3.5.8; Battles, p. 679 n. 19; OS 4:140 n. 7. McNeill/Battles misidentifies the reference to Jerome, identifying it as Jerome's preface to the books of Samuel and Malachi, Migne PL 28:556-557. OS (correctly) refers to the prologue to the books of Solomon, and cites PL 28:1308. But there are different editions of Migne, and in my version (used in the Patrologia Database) the correct column number is 1242-1243. I presume McNeill/Battles were confused by this discrepancy and tried (unsuccessfully) to find the correct reference. Their reference mentions the book of Maccabees, but not Calvin's and Jerome's point, which is that deuterocanonical books cannot be the basis for establishing doctrines. (Blacketer)

3:11:1; Battles, 725; OS IV, 182, 9. Battles seems to avoid the clear meaning of the Latin in writing ‘the second of these gifts’. It should be simply ‘the second grace’ (quae secunda est gratia). Earlier in this section Battles rightly translates Calvin’s duplicem gratiam as ‘a double grace’ – although most Calvin scholars prefer ‘twofold grace’. See also on 3:3:19.

3:11:6; Battles, 732; OS IV, 187, 21-22: percipimus – ‘receive’, not ‘perceive.’

3:20:37; Battles, 900; OS IV, 347, 10-12: Battles omits a negative here, and should read ‘his father’s heart cannot pretend not to be moved by such entreaties’ (non enim tum se paterna viscera dissimulare possunt quin ad tales preces commoveantur).

4:8:16; Battles, 1165; OS V, 150, 18-21: Battles misconstrues the construction, and potentially the meaning, of the sentence beginning Nemo excepit…. By omitting his ‘to the notion’ one gets it more or less right: ‘No one objected that the church could add something of its own, that the Spirit had not revealed everything to the apostles, or at least had not transmitted everything to posterity.’ The rendering of the third clause varies among translators, since some (e.g. Beveridge, Allen) assume that ‘the apostles’ must be the subject of prodidisse (‘or at least that the apostles had not transmitted everything to posterity’), but this assumption seems quite insecure.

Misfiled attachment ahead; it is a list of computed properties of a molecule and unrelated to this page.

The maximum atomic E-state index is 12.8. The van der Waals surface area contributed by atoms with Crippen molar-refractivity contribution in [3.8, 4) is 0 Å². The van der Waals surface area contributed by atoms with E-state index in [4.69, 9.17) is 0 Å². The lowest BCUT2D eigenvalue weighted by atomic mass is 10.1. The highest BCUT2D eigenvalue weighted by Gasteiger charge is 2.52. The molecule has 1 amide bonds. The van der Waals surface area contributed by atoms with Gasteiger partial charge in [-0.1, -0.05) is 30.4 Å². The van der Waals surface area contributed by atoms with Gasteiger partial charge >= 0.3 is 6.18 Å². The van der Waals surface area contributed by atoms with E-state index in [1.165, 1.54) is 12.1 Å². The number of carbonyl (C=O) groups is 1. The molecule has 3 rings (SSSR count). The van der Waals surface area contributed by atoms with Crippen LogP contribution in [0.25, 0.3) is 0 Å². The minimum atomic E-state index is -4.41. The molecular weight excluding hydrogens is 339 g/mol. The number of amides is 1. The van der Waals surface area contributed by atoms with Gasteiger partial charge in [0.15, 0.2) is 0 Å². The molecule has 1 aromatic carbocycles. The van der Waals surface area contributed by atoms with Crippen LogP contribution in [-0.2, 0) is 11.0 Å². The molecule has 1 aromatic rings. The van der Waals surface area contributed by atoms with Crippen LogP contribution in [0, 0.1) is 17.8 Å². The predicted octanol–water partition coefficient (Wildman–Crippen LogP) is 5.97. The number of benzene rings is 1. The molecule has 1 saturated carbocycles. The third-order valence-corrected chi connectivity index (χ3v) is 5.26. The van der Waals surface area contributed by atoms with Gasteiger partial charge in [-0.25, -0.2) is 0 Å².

4:15:22; Battles, 1323; OS V, 303, 19-20: Accedit postea sacramentum sigilli instar should be rendered ‘There is added afterward a/the sacrament like a seal’ (Battles: ‘a sort of seal is added to the sacrament’).

4:16 title; Battles, 1324; OS V, 303, 32-33: optime is probably not so much ‘best’ as ‘very well’, since both comparatives and superlatives were widely used to express emphasis ( and of what could infant baptism be said strictly to be ‘best’?).

4:16:1; Battles, 1324; OS V, 304, 8: Battles omits to translate non parum habitura sit momenti: ‘so to organize this discourse that it will have no little importance for explaining the mystery of baptism more clearly’ [perhaps clarius better ‘very clearly, really clearly’, without strict comparative force].

4:16:5; Battles, 1328; OS V, 309, 9-10: ad infantes destinetur Baptismi verbum, not simplistically ‘the word “baptism”’, but ‘the word of baptism’ in the sense of ‘the promise, meaning, substance of baptism.’

4:16:20; Battles, 1343; OS V, 324, 33: ‘regeneration’ instead of ‘resignation.’

4:16:27; Battles, 1350; OS V, 332, 8-11: Battles’ translation is at best ambiguous: ‘For they make more than a merely childish error when from these passages [i.e. Matt. 28.19, Mark 16.16, Matt. 3.13, Luke 3:21-22] they derive the first institution of baptism which [quem, i.e. baptism] from the beginning of his preaching ….’

4:17: 10; Battles, 1370-71; OS V, 352: in this section Battles translates three times the verb exhibeo and once the noun exhibitio by ‘show, showing’. Without entering into debates about Calvin’s theology of the supper, we can all agree that ‘show’ is an inadequate rendering of exhibeo.